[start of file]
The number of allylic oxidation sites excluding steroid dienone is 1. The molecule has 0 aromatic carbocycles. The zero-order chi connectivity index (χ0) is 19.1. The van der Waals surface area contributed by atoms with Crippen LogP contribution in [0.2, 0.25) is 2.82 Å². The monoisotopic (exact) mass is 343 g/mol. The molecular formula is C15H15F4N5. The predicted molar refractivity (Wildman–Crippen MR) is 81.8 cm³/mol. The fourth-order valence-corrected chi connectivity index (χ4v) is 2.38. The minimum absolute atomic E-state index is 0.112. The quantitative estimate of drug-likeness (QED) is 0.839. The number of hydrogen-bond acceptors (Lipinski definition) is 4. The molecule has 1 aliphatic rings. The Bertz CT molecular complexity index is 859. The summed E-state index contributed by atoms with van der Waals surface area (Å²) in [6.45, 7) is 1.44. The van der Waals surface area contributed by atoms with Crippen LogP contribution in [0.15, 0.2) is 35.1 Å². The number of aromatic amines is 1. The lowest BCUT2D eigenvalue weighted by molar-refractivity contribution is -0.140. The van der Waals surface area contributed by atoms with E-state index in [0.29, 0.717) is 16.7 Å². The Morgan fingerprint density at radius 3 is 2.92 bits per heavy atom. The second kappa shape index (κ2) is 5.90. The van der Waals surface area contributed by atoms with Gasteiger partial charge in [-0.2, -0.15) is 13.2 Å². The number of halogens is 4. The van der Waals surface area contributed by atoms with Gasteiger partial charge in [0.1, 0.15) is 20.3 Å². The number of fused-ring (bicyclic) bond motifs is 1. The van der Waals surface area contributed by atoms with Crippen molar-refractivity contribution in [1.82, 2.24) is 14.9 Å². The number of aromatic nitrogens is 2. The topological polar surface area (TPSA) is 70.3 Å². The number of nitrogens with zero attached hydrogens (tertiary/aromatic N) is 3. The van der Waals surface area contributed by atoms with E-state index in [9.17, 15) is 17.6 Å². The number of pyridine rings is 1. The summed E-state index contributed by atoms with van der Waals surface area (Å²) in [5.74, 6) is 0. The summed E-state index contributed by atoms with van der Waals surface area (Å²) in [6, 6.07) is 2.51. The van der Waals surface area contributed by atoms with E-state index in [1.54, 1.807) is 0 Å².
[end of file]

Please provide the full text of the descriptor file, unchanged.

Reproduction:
The number of allylic oxidation sites excluding steroid dienone is 1. The molecule has 0 aromatic carbocycles. The zero-order chi connectivity index (χ0) is 19.1. The van der Waals surface area contributed by atoms with Crippen LogP contribution in [0.2, 0.25) is 2.82 Å². The monoisotopic (exact) mass is 343 g/mol. The molecular formula is C15H15F4N5. The predicted molar refractivity (Wildman–Crippen MR) is 81.8 cm³/mol. The fourth-order valence-corrected chi connectivity index (χ4v) is 2.38. The minimum absolute atomic E-state index is 0.112. The quantitative estimate of drug-likeness (QED) is 0.839. The number of hydrogen-bond acceptors (Lipinski definition) is 4. The molecule has 1 aliphatic rings. The Bertz CT molecular complexity index is 859. The summed E-state index contributed by atoms with van der Waals surface area (Å²) in [6.45, 7) is 1.44. The van der Waals surface area contributed by atoms with Crippen LogP contribution in [0.15, 0.2) is 35.1 Å². The number of aromatic amines is 1. The lowest BCUT2D eigenvalue weighted by molar-refractivity contribution is -0.140. The van der Waals surface area contributed by atoms with E-state index in [0.29, 0.717) is 16.7 Å². The Morgan fingerprint density at radius 3 is 2.92 bits per heavy atom. The second kappa shape index (κ2) is 5.90. The van der Waals surface area contributed by atoms with Gasteiger partial charge in [-0.2, -0.15) is 13.2 Å². The number of halogens is 4. The van der Waals surface area contributed by atoms with Gasteiger partial charge in [0.1, 0.15) is 20.3 Å². The number of fused-ring (bicyclic) bond motifs is 1. The van der Waals surface area contributed by atoms with Crippen molar-refractivity contribution in [1.82, 2.24) is 14.9 Å². The number of aromatic nitrogens is 2. The topological polar surface area (TPSA) is 70.3 Å². The number of nitrogens with zero attached hydrogens (tertiary/aromatic N) is 3. The van der Waals surface area contributed by atoms with E-state index in [9.17, 15) is 17.6 Å². The number of pyridine rings is 1. The summed E-state index contributed by atoms with van der Waals surface area (Å²) in [5.74, 6) is 0. The summed E-state index contributed by atoms with van der Waals surface area (Å²) in [6, 6.07) is 2.51. The van der Waals surface area contributed by atoms with E-state index in [1.54, 1.807) is 0 Å².